You can turn the pixilation filter off if you don’t like it – but I think it adds something to the flavor of the game. There’s also a lot of other options that you can play with, but sometimes the settings go back to default mode when you finish a run – which is a little pesky.
I’m also a huge fan of how important the choices are in this game. You can leave your downed comrades behind when they succumb to radiation, or you can pick them up and risk your own stamina. Making tough choices is a big part of this game.
Another bonus is the fantastic soundtrack, which layers an extra sense of panic and horror into the experience. Combined with the ticking Geiger counter and the sound of metal clanging alongside your labored breathing, the sound really helps to convey a sense of struggle.
One thing I didn’t appreciate as much was the flashing lights that seem to be pretty common throughout the entire adventure. I can see why they added that element – to improve the immersion – but it did give me a bit of a headache after a while.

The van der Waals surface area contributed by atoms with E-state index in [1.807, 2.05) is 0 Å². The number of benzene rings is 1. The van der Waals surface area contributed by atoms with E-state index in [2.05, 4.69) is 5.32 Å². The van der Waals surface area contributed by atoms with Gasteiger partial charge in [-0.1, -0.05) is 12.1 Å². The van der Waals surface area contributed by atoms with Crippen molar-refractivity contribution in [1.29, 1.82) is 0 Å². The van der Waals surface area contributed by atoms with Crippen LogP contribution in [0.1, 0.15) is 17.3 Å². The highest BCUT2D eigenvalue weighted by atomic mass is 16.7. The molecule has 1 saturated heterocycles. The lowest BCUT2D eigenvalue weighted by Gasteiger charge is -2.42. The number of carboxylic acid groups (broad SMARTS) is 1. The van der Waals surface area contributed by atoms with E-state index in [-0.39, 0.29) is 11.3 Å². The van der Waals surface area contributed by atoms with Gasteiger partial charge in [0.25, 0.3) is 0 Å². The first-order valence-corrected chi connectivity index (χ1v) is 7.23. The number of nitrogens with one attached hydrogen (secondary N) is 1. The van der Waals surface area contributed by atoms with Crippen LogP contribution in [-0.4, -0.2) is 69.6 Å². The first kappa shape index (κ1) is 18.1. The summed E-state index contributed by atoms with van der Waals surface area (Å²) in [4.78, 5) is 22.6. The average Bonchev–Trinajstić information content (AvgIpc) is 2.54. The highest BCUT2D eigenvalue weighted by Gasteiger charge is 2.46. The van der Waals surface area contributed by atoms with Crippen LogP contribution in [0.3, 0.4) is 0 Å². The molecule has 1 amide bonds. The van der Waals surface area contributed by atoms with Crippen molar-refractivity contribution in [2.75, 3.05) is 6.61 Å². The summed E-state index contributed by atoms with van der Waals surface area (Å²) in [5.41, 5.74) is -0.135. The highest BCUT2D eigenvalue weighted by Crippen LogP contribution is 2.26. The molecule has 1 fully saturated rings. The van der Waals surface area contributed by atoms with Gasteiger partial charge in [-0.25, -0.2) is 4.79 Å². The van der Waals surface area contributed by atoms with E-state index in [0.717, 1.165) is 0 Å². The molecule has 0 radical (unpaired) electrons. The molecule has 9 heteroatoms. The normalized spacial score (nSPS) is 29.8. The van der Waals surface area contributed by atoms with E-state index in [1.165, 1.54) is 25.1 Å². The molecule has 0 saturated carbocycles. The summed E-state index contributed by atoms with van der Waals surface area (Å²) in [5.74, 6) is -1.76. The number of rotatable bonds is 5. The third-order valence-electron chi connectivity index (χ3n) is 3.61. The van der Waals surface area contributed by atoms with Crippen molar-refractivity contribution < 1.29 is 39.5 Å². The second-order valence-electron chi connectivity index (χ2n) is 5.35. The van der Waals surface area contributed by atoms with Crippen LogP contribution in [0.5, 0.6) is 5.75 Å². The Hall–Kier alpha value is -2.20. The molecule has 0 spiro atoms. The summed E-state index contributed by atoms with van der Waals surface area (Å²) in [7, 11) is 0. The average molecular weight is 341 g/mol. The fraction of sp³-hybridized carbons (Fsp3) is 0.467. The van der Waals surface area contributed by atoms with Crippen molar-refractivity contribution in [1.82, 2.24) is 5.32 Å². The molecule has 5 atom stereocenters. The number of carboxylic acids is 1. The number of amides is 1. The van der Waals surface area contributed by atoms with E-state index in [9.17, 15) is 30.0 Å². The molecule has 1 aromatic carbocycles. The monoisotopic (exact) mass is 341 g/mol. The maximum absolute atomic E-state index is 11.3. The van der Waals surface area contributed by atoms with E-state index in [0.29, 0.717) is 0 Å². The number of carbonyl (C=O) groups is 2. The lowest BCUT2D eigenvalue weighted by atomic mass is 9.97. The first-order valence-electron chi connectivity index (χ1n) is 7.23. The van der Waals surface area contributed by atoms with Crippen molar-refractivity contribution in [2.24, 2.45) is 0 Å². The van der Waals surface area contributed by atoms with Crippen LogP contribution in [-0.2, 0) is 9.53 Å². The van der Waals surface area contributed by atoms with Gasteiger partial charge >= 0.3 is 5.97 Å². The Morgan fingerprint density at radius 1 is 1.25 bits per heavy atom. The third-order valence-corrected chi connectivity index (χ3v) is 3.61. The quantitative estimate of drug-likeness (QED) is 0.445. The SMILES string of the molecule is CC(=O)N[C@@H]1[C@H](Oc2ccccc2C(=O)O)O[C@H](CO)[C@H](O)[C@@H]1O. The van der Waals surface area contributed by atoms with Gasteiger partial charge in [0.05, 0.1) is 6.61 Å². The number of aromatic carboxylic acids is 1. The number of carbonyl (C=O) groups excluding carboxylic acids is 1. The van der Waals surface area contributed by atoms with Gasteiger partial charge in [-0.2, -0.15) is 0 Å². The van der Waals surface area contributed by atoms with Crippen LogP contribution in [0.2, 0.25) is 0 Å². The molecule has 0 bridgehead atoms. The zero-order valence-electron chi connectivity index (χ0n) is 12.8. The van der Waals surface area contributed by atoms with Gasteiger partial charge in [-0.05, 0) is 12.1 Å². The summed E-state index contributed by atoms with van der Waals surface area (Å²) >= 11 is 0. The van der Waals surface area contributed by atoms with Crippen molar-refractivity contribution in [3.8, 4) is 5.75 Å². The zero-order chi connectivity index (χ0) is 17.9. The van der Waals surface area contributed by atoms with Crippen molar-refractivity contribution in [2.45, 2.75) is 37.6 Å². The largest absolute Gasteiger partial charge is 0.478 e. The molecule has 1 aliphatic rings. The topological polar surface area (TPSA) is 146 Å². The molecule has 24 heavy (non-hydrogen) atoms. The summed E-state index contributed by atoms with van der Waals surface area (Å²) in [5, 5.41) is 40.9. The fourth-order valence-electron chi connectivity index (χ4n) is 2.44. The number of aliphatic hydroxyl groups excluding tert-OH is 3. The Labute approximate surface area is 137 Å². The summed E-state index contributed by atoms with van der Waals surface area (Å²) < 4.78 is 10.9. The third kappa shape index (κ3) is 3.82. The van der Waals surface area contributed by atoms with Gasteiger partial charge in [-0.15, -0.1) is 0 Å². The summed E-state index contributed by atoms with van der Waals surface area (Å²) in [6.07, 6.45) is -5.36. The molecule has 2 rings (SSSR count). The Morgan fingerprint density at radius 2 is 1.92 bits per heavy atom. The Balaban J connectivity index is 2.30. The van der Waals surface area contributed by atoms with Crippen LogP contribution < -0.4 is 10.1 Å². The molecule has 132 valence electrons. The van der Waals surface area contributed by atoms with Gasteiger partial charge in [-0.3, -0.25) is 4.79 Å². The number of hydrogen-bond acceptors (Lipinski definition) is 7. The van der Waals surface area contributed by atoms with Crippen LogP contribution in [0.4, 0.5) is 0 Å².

Intense But Enjoyable
Liquidators isn’t a fun frolic through gaming like Frog Fractions and Animal Crossing. This is a tense experience that really weighed on me from time to time. Every moment in the bunker feels more stressful than the last as you struggle to find the right route to each valve. However, overcoming the challenges is extremely rewarding – and well worth the effort.
From a historical perspective alone, the Liquidators is worth checking out, just to pay homage to the three incredible men that inspired the story. If you enjoy the game, you can also donate to the victims of the Chernobyl disaster at the developer’s request.
Even if you’re not too interested in the history, though – this game is still fun. I’d definitely say you should give it a try if you’re looking for a tense, free to play title.